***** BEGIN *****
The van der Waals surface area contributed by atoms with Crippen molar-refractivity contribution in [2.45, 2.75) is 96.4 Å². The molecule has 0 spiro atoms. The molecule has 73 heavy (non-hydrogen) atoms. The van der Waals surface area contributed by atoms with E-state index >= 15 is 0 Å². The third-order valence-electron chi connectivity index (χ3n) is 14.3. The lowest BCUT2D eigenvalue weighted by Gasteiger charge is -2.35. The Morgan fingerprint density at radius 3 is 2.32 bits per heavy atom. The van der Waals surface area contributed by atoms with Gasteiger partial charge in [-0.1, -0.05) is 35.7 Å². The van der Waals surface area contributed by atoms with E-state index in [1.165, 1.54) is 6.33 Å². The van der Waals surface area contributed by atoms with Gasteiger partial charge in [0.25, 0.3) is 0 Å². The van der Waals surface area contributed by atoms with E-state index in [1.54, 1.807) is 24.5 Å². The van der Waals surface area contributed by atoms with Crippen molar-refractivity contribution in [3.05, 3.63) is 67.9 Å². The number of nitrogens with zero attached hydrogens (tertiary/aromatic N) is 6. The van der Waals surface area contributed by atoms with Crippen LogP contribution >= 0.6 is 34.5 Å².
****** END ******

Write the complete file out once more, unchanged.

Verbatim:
The van der Waals surface area contributed by atoms with Crippen molar-refractivity contribution in [2.45, 2.75) is 96.4 Å². The molecule has 0 spiro atoms. The molecule has 73 heavy (non-hydrogen) atoms. The van der Waals surface area contributed by atoms with E-state index >= 15 is 0 Å². The third-order valence-electron chi connectivity index (χ3n) is 14.3. The lowest BCUT2D eigenvalue weighted by Gasteiger charge is -2.35. The Morgan fingerprint density at radius 3 is 2.32 bits per heavy atom. The van der Waals surface area contributed by atoms with Gasteiger partial charge in [-0.1, -0.05) is 35.7 Å². The van der Waals surface area contributed by atoms with E-state index in [1.165, 1.54) is 6.33 Å². The van der Waals surface area contributed by atoms with Gasteiger partial charge in [0.25, 0.3) is 0 Å². The van der Waals surface area contributed by atoms with E-state index in [1.54, 1.807) is 24.5 Å². The van der Waals surface area contributed by atoms with Crippen molar-refractivity contribution in [3.05, 3.63) is 67.9 Å². The number of nitrogens with zero attached hydrogens (tertiary/aromatic N) is 6. The van der Waals surface area contributed by atoms with Crippen LogP contribution >= 0.6 is 34.5 Å².